Revisions and the Pareto Curve

I’ve been asked by quite a few people what happens during the revisions process. Revisions, of course, start early on, in the querying process, or at least they should. Every time I got feedback from an agent that I agreed with, I changed the manuscript and resubmitted it. When I finally found an agent, I received feedback from him as well, and changed it again.

In terms of the publication process, I’m not sure what happens to other authors but I got a letter from my editor setting out broad comments and concerns about the manuscript, and then, in a separate document, a line by line edit of the manuscript itself, including specific comments.

I kept thinking, as I was working through the revisions, of  negotiations.

I trained in negotiations at Harvard many years ago. One of the more useful concepts I took away from that training was the notion of the Pareto Curve. It is that convergence of economy and outcome, after which one could invest more time and perhaps achieve more gains but will lose in efficiency.

As Roger Fisher used to put it, any agreement is evidence that you could have had a better one. You can always do a little better if you stay at the table longer, but there comes a point where you’ve achieved a pretty good outcome, and to carry on negotiating in the hope of achieving a better one becomes impractical, and risks losing the deal altogether.

Fisher used what he called a one-text in negotiations, including during his work on the Camp David Accord.

It was a single document that he worked on as negotiations progressed. He would prepare a draft of a proposed agreement for circulation. He would tell the parties to rip that draft apart, and then he would revise the draft, based on their input, and submit it back to them for more comments. This carried on over dozens of drafts until he hit the point where he felt they could no longer achieve productive changes. To carry on further would be a waste of time, given the diminishing returns. At that point, they needed to decide if the agreement they’d reached was good enough to accommodate their respective interests and if they could live with it.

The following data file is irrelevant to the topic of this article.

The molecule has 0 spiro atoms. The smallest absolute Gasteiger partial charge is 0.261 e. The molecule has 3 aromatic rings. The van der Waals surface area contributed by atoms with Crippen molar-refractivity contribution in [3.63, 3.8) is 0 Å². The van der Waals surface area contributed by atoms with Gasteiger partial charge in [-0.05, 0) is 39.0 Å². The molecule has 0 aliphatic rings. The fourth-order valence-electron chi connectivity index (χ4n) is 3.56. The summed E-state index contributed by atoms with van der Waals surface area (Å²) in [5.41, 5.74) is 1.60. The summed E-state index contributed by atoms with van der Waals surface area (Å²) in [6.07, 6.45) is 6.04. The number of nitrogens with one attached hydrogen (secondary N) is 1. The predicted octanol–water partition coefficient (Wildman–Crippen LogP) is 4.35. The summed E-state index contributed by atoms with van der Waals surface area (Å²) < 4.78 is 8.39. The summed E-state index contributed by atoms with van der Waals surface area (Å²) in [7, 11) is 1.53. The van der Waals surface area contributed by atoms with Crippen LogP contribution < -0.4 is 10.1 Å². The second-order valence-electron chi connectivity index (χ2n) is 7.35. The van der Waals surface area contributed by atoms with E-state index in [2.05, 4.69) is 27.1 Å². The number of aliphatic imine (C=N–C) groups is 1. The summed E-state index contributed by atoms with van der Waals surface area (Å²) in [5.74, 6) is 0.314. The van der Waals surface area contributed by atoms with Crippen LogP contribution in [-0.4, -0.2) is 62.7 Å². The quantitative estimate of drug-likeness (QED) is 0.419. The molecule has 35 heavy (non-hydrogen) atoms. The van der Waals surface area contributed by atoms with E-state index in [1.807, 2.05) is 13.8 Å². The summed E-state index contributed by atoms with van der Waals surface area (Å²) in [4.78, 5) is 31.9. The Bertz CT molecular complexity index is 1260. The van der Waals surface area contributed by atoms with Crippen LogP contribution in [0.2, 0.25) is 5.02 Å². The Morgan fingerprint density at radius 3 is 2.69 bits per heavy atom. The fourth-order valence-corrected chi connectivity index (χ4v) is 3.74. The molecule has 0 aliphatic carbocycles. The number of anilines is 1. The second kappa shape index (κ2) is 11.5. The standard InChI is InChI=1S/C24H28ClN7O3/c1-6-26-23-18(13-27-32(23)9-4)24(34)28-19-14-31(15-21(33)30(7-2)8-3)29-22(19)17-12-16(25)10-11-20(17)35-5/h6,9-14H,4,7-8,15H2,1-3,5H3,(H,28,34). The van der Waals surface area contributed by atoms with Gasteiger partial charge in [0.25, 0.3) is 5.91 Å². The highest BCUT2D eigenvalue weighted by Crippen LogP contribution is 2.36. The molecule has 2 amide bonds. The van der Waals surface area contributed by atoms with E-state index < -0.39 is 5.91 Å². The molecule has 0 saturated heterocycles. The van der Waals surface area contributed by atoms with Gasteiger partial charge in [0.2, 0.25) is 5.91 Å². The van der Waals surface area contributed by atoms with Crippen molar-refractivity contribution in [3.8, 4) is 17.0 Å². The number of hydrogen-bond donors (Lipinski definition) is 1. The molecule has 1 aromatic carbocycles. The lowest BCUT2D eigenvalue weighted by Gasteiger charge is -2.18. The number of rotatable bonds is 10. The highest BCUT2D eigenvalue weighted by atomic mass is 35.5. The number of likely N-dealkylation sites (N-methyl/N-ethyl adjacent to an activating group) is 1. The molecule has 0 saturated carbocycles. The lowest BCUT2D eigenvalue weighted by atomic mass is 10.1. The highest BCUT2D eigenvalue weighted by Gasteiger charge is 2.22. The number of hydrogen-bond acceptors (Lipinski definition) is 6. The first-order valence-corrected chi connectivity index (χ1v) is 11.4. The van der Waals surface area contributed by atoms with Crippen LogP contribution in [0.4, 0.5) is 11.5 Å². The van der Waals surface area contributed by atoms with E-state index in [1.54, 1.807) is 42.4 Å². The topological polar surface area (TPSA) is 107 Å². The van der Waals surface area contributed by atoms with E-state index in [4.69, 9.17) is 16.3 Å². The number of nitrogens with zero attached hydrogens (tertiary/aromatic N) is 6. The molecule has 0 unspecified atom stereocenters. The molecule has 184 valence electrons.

What I’ve learned over the years is that there is no perfect agreement. There is probably no perfect book either. Because there’s always the possibility that if you did a little more, worked a little harder, it might be even better.

Revisions have been difficult for me because I’m the type of person who doesn’t want to stop picking away at this, and I have to.  I have a  busy career, and I’m running short on time.

 I’m sure that I will find something in my book once it’s on the shelves that I don’t like, and I’ll be sneaking into Chapters with a pen to correct it, like that artist who keeps sneaking into the Louvre with his paintbrush to touch up his art. But I hope that at the end of this process, we  (myself, my agents and my editor) feel like we collaborated to create something that was  better than when we started, and something we can all not only live with, but be proud of.

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